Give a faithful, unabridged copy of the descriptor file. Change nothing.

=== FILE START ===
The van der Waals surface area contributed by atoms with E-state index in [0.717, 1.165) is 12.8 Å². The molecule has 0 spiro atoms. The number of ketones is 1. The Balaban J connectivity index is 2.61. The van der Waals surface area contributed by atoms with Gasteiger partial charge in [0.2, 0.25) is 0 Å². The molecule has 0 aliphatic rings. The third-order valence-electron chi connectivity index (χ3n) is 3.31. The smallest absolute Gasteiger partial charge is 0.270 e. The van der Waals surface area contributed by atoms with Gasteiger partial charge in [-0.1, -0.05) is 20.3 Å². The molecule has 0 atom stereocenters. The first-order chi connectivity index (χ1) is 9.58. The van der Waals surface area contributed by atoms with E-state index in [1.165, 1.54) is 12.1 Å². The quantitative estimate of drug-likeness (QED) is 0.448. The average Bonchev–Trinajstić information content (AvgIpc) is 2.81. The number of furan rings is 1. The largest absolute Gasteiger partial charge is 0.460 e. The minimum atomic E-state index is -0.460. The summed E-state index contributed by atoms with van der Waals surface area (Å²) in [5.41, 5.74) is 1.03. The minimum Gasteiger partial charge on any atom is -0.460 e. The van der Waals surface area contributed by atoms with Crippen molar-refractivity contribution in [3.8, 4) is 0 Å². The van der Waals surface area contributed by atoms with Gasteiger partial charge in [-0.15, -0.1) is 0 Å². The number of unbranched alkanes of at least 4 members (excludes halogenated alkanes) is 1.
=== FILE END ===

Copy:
The van der Waals surface area contributed by atoms with E-state index in [0.717, 1.165) is 12.8 Å². The molecule has 0 spiro atoms. The number of ketones is 1. The Balaban J connectivity index is 2.61. The van der Waals surface area contributed by atoms with Gasteiger partial charge in [0.2, 0.25) is 0 Å². The molecule has 0 aliphatic rings. The third-order valence-electron chi connectivity index (χ3n) is 3.31. The smallest absolute Gasteiger partial charge is 0.270 e. The van der Waals surface area contributed by atoms with Gasteiger partial charge in [-0.1, -0.05) is 20.3 Å². The molecule has 0 atom stereocenters. The first-order chi connectivity index (χ1) is 9.58. The van der Waals surface area contributed by atoms with E-state index in [1.165, 1.54) is 12.1 Å². The quantitative estimate of drug-likeness (QED) is 0.448. The average Bonchev–Trinajstić information content (AvgIpc) is 2.81. The number of furan rings is 1. The largest absolute Gasteiger partial charge is 0.460 e. The minimum atomic E-state index is -0.460. The summed E-state index contributed by atoms with van der Waals surface area (Å²) in [5.41, 5.74) is 1.03. The minimum Gasteiger partial charge on any atom is -0.460 e. The van der Waals surface area contributed by atoms with Crippen molar-refractivity contribution in [3.8, 4) is 0 Å². The van der Waals surface area contributed by atoms with Gasteiger partial charge in [-0.15, -0.1) is 0 Å². The number of unbranched alkanes of at least 4 members (excludes halogenated alkanes) is 1.